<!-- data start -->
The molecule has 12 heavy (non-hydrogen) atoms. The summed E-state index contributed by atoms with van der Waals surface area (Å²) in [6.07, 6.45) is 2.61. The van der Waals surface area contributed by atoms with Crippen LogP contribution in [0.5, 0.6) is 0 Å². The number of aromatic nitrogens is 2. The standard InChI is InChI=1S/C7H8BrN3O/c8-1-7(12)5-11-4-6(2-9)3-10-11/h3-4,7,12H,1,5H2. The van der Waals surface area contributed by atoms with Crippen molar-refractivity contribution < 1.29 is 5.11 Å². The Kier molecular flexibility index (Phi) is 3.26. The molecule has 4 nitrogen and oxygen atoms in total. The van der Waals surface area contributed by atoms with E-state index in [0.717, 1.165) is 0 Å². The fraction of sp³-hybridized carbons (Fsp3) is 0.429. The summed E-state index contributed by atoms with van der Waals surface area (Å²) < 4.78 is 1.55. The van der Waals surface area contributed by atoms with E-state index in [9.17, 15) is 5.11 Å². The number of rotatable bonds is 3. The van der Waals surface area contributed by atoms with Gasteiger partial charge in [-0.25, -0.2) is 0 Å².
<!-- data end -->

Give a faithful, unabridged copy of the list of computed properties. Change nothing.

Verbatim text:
The molecule has 12 heavy (non-hydrogen) atoms. The summed E-state index contributed by atoms with van der Waals surface area (Å²) in [6.07, 6.45) is 2.61. The van der Waals surface area contributed by atoms with Crippen LogP contribution in [0.5, 0.6) is 0 Å². The number of aromatic nitrogens is 2. The standard InChI is InChI=1S/C7H8BrN3O/c8-1-7(12)5-11-4-6(2-9)3-10-11/h3-4,7,12H,1,5H2. The van der Waals surface area contributed by atoms with Crippen molar-refractivity contribution < 1.29 is 5.11 Å². The Kier molecular flexibility index (Phi) is 3.26. The molecule has 4 nitrogen and oxygen atoms in total. The van der Waals surface area contributed by atoms with E-state index in [0.717, 1.165) is 0 Å². The fraction of sp³-hybridized carbons (Fsp3) is 0.429. The summed E-state index contributed by atoms with van der Waals surface area (Å²) < 4.78 is 1.55. The van der Waals surface area contributed by atoms with E-state index in [9.17, 15) is 5.11 Å². The number of rotatable bonds is 3. The van der Waals surface area contributed by atoms with Gasteiger partial charge in [-0.25, -0.2) is 0 Å².